Prof. Patrick H. Winston’s questions to the Administration at Wednesday’s Faculty Meeting
Concerned by what I perceive to be a steady erosion of MIT culture and values, I resolved again to question the Administration, this time during the question and comment period at the end of the Faculty Meeting on 17 February 2010. I posed my questions extemporaneously and wrote them down from memory an hour or so later.
I have two questions, both of which I am reluctant to ask, for various reasons. However, I feel compelled to ask them, also for various reasons, one of which is the doctrine of implied consent.
Both questions are derived from my reading of the September/October 2009 issue of the Faculty Newsletter.
One article described the layoff of Dean Jackie Simonis. I do not know Dean Simonis personally, but I know she was at MIT for 23 years and that she was highly valued and respected by many MIT Faculty for her service as a counselor to students in need of help, many very seriously in need of help. I am told that she has sharp edges and is inclined toward being outspoken, but perhaps none of that is material.
What drew my attention was the description in the Faculty Newsletter of her layoff on 22 June 2009:
“[She] went to a scheduled meeting…Jackie was told that her position had been eliminated for financial reasons, that she was being laid off, and that her last day at work was that day. She was told that she was expected to be available to coordinate the transfer of her responsibilities while working from her home. She was not allowed to speak with her colleagues in private, nor to return to work in her office…”
My first reaction was, “Well, somebody is sure to be taken behind the woodshed and get a good thrashing for this.”
Then, I turned to the very next page of the Faculty Newsletter, and read the juxtaposed article by the Chancellor, presumably speaking for the Administration, who wrote:
“All of the layoffs in student life were the result of budget reductions…The layoffs, at all levels, were initiated and conducted according to Institute policies and procedures, in consultation with, and with the full participation by, MIT Human Resources. The process is consistent with MIT culture and values.”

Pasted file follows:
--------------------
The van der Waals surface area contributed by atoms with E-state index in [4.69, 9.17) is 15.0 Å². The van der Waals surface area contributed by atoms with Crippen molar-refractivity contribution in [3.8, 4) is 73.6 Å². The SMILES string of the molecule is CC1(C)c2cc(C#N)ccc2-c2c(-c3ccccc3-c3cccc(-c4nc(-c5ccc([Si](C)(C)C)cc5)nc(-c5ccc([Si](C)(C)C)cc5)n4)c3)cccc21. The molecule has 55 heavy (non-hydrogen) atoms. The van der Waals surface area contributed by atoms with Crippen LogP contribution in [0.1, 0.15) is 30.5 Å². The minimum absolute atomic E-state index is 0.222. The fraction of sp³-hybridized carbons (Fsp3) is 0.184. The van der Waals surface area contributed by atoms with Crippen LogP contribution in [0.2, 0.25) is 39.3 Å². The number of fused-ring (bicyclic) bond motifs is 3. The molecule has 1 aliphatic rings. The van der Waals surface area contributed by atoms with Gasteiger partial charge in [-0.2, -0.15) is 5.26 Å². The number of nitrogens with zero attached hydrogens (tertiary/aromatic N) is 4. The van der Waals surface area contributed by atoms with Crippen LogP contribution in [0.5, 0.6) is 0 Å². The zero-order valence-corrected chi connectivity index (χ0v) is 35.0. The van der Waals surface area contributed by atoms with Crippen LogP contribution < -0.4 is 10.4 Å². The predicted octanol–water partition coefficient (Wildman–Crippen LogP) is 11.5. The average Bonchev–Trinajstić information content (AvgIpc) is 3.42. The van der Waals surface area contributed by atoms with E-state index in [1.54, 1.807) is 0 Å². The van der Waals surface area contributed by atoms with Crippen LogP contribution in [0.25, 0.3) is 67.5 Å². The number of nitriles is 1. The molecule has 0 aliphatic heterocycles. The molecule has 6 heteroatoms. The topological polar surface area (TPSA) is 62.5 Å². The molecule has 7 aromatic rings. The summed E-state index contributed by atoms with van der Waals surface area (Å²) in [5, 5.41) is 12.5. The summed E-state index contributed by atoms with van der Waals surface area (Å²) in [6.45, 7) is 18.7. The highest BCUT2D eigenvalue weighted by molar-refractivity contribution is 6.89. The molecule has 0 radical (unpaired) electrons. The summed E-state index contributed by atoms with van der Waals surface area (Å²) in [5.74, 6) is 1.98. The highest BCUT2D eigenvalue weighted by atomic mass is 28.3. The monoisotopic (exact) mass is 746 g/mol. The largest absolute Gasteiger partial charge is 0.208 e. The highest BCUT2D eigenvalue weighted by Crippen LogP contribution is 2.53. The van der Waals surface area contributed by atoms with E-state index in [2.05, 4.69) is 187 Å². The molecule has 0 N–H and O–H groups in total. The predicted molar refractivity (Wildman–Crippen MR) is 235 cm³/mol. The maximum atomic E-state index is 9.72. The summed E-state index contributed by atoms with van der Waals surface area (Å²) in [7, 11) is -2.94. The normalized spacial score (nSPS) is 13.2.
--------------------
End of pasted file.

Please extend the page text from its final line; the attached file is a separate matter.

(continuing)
This leads me to my first question: Exactly when and by whose direction were adjustments made so as to bring the treatment of Dean Simonis within the scope of our culture and values?
I anticipate that we will not hear a full answer to this question for legal reasons. This troubles me greatly. My father, who was himself a small-town lawyer, told me when I was a small boy, “Patrick, a good lawyer can keep you out of jail, but no lawyer can get you into heaven.”
By extension I suggest that a good lawyer can guide this Institution away from litigation, but no lawyer can guide us toward greatness. That comes from our better angels, not from law books.
In any case, you of the Administration have had nothing more to say on the matter since the Chancellor’s article appeared. There has been no apology, no statement of regret, and no indication of remorse.
The natural consequence is that hundreds of our best people at MIT are saying “If it could happen to Dean Simonis, it could happen to me.” They are asking themselves, “If I am too outspoken, will I find myself on the next list of people to be laid off for financial reasons?”
This brings me to my second question: What specifically have you done, or do you plan to do, if anything, to assuage the widespread fear among our people that they will be treated like Dean Simonis, in a manner that seems to me to be not at all in accord with MIT’s culture and values?